SEATTLE -- The Mariners' bullpen was the best in the American League in 2014 and has been struggling thus far in 2015. They welcomed back right-hander Tom Wilhelmsen from the disabled list on Friday with hopes of rectifying that problem as soon as possible.
In fact, in a somewhat unexpected move, the club decided to activate Wilhelmsen with one 25-pitch simulated game, a couple of bullpen sessions and, most notably, without the customary Minor League rehab assignment or two under his belt.
"He had three wonderful [bullpen] sessions," Seattle manager Lloyd McClendon said. "I don't believe that an inning in [Triple-A] Tacoma's going to do any better than what he's done. So I just felt he should be activated."
The roster spot for Wilhelmsen was cleared when the team optioned to Tacoma right-hander Dominic Leone, who had given up walk-off hits in his last two outings. Wilhelmsen, who had been on the DL since April 11 because of a hyperextended right elbow, has given up two runs on five hits in 2 2/3 innings this year.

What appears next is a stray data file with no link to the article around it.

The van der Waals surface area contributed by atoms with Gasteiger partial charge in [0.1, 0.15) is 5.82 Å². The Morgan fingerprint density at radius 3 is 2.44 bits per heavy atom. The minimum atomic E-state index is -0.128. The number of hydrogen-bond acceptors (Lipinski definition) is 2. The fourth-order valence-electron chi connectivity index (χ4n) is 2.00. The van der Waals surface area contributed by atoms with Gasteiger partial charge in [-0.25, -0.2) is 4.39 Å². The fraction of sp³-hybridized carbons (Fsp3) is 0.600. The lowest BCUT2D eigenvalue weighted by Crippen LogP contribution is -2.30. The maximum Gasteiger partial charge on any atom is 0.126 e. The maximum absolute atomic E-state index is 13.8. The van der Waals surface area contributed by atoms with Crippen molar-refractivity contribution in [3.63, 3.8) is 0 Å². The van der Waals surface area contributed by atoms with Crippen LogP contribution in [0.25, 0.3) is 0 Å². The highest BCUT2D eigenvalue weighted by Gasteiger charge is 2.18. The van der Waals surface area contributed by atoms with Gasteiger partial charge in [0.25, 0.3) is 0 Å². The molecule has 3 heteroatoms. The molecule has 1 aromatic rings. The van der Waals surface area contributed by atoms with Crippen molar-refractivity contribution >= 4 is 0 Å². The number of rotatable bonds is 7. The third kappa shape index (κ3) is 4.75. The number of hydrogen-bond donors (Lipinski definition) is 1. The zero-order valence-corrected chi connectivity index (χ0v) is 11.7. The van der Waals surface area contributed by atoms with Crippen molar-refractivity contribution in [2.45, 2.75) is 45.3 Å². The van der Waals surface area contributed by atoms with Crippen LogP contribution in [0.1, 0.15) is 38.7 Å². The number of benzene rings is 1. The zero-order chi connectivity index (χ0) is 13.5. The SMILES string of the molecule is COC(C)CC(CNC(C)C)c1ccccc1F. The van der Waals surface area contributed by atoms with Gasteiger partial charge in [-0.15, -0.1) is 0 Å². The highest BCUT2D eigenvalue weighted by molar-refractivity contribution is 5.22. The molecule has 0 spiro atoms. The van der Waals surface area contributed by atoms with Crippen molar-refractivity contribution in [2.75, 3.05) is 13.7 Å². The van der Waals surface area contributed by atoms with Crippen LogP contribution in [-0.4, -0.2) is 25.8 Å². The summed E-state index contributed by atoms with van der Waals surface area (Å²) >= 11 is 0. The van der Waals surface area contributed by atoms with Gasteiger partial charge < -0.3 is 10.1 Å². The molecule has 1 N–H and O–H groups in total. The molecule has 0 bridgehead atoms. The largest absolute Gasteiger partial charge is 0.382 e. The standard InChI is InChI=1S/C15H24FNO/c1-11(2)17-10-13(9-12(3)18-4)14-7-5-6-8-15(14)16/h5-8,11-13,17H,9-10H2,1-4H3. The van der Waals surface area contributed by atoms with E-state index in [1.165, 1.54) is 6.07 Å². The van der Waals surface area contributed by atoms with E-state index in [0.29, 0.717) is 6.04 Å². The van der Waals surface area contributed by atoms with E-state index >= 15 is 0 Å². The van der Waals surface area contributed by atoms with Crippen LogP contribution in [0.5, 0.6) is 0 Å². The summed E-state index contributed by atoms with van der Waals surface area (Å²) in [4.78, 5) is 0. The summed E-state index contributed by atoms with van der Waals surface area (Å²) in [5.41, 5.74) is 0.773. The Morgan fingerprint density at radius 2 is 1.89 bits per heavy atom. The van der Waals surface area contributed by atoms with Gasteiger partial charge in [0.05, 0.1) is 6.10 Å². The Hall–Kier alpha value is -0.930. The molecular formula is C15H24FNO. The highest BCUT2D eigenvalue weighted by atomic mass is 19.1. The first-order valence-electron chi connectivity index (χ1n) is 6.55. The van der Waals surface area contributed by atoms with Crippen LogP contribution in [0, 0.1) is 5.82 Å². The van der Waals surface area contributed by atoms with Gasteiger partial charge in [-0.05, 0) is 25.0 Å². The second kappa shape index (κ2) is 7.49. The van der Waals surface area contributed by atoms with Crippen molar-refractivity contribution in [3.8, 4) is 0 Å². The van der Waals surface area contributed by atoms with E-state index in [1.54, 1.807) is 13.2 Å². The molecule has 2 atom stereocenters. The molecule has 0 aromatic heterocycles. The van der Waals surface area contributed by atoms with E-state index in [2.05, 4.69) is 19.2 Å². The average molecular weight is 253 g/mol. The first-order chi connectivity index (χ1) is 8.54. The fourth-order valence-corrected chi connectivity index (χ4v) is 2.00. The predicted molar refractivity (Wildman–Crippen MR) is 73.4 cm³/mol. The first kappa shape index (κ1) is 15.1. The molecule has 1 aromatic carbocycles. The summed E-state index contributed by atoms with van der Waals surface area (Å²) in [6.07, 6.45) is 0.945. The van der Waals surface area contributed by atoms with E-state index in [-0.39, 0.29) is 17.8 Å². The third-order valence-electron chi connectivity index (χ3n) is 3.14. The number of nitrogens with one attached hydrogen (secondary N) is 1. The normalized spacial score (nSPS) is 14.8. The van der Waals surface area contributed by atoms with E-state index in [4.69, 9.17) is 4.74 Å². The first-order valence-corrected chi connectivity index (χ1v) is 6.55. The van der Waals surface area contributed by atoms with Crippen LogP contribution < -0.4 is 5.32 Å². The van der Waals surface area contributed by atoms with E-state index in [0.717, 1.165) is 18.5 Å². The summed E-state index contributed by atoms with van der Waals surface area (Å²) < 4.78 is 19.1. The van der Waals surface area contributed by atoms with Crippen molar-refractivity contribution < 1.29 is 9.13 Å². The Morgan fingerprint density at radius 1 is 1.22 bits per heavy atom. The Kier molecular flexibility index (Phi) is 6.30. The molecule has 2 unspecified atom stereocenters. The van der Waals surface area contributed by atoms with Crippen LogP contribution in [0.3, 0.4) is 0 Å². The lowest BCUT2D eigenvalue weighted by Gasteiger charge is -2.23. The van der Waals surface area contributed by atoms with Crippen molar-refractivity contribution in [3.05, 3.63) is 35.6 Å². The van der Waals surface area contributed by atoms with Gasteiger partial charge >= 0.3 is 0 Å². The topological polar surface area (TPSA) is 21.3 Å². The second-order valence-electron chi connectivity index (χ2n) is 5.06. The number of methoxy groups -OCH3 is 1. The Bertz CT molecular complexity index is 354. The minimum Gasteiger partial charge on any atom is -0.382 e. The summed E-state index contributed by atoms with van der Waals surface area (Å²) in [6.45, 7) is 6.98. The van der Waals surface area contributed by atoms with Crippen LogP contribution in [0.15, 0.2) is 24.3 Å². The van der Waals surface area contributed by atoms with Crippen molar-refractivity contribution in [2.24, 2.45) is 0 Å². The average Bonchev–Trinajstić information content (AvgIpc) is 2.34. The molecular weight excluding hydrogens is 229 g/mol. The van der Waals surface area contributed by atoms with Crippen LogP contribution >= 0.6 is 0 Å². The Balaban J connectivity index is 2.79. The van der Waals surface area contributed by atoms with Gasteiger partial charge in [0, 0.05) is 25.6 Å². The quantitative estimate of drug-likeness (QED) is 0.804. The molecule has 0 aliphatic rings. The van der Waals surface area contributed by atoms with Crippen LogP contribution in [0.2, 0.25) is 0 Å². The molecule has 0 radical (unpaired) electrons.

Wilhelmsen said he was ready to pitch multiple innings, but McClendon said the team wouldn't ask that of him right away.
"I've been feeling good," Wilhelmsen said. "Everything feels good out of my hand. I was happy with the bullpens and now the sim one. There hasn't been any issue whatsoever in quite some time now."
Most encouraging, Wilhelmsen said, was that he regained feel for his curveball and changeup almost immediately once the elbow issue had been resolved.
"It came back real quick," he said. "That was my biggest concern."
The other concern was the fact that the team has struggled out of the gate to a record of 11-17 prior to Friday night's game against the A's, in part because the bullpen has underperformed as a whole.
"It stinks watching your … team lose and knowing you can't do anything about it other than cheerlead," Wilhelmsen said. "But that's the nature of the game and that's why you work hard to get back."
Doug Miller is a reporter for MLB.com. Follow him on Twitter @DougMillerMLB. This story was not subject to the approval of Major League Baseball or its clubs.